There is a seeming contradiction to all of it, not less than to an outdoor observer. Jain likes protected, defensive shares however then makes outsize, dangerous bets on them. He explains the philosophy this fashion: By loading up on corporations which have what he calls bullet-proof steadiness sheets — names like Exxon Mobil Corp. and Visa Inc. — it’s unlikely any of them will undergo the form of sudden collapse that’d wreak havoc on his portfolio.
“We try to take less absolute risk,” Jain says. “The businesses we own generate lot of free cash flow. So the risk of us losing on an absolute basis is a lot lower. But sometimes that means you have to take more relative risk.”
Jain sometimes invests in 40 to 50 large-cap shares in his worldwide fund, in contrast with the benchmark’s greater than 2,000 corporations. His US fund holds lower than 30 shares, in contrast with over 500 within the S&P index. Two of the worldwide fund’s prime 10 holdings are tobacco corporations — British American Tobacco and Philip Morris International. They account for nearly 10% of the portfolio.
Born and raised in India, Jain moved to the US in 1990 to pursue his MBA on the University of Miami. He joined Vontobel in 1994, rising by means of the ranks to change into the Swiss agency’s CIO in 2002. By the time he left the agency to begin GQG in March 2016, Vontobel’s rising market fund returned a complete of 70% in 10 years, greater than double the MSCI Emerging Markets Index.
Jain, who has a majority stake in GQG, invests most of his private wealth in its funds. When GQG went public in Australia in 2021, elevating about $893 million within the nation’s largest IPO that 12 months, Jain pledged to speculate 95% of the IPO proceeds within the firm and hold the cash there for seven years.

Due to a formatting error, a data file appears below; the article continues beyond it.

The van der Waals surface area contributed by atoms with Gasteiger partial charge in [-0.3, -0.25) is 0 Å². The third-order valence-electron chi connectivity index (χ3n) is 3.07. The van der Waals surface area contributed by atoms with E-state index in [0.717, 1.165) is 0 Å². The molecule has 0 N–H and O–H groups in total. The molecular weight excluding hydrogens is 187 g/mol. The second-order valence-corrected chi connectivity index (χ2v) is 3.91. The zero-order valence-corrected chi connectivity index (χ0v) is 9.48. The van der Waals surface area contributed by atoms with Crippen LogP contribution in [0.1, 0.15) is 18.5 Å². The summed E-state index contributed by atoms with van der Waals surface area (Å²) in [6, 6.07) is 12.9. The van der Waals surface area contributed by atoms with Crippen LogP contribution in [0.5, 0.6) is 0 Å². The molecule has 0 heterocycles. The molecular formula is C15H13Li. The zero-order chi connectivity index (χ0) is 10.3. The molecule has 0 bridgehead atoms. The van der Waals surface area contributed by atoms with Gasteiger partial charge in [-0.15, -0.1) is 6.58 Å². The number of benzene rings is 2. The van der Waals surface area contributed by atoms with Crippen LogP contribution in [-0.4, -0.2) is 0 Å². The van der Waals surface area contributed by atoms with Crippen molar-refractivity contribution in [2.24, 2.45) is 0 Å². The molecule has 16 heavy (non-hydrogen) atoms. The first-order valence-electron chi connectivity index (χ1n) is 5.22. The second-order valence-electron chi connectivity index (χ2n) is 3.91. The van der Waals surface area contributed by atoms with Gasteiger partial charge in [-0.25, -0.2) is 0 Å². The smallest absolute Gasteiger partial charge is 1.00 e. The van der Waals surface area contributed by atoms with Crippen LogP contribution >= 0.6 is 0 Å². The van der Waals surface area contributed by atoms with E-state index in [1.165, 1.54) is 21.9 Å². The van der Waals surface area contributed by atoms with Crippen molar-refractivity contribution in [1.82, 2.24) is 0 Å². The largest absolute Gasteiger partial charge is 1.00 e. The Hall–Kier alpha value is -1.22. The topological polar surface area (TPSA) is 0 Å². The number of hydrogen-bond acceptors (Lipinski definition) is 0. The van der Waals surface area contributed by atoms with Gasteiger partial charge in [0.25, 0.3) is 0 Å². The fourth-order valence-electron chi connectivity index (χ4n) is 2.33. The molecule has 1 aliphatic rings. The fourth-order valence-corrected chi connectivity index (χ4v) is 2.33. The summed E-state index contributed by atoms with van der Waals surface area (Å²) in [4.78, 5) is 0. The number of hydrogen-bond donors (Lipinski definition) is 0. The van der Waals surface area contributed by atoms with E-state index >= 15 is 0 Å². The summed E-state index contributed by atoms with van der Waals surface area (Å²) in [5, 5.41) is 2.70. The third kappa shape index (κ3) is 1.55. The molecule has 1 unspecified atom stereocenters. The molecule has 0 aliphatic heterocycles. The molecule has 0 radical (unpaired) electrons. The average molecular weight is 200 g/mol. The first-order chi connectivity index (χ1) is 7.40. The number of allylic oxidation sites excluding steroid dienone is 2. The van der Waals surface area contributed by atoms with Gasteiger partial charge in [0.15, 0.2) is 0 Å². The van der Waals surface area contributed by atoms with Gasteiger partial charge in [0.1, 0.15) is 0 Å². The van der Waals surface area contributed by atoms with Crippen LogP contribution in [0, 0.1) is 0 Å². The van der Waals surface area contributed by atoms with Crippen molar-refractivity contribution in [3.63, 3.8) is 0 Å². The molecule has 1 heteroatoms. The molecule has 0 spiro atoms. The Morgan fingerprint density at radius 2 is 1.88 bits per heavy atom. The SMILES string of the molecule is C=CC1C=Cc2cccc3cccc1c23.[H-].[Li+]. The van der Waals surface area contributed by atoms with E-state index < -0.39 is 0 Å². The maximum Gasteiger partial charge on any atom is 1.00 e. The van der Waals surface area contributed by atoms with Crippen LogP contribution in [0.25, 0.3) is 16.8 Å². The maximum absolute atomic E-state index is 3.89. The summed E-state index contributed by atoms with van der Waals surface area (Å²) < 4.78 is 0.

There are different issues that make Jain totally different than the everyday boss at an funding agency: He refuses to fulfill with executives who run corporations he’s contemplating investing in so he doesn’t “drink their Kool-Aid”; he bans GQG workers from buying and selling shares of their private accounts; and when his Russia guess went awry final 12 months, he apologized on a convention name to GQG buyers for the losses they took.
“He has a combination of confidence and yet some humility in understanding that he might be wrong about something,” says Wolper.
‘Game of Survival’
This means to acknowledge errors — and quickly change course, in consequence — is one thing Jain believes his rivals lack. For occasion, they failed, he says, to acknowledge final 12 months that the tech-stock increase was about to go bust. He began chopping his tech holdings in late 2021 after driving the pandemic-fueled tech surge — or “the bubble,” as he calls it — for some time.
By March of final 12 months, as inflation was percolating and rates of interest had been hovering, Jain had slashed his worldwide fund’s tech holdings all the way in which down to five% of the portfolio from 23% in mid-2021, whereas growing its weighting of power shares to 19% from lower than 2%. That swap paid off handsomely, serving to restrict the fund’s losses, as international power shares jumped 41% final 12 months whereas tech shares plunged 31%.
“Investing is a game of survival because most people won’t survive in the long run,” says Jain. “So that should be the mindset rather than trying to win all the time. It’s as much about avoiding losing rather than trying to win.”
And what if he’s improper now? What if the current features in tech are only the start of a broader rebound within the business?
Jain is doubtful. To him, the tech giants shouldn’t even be thought-about progress shares anymore. But he’s prepared, he says, to explode his portfolio as soon as once more if wanted. “If the data proves that we are wrong, we are happy to change our mind.”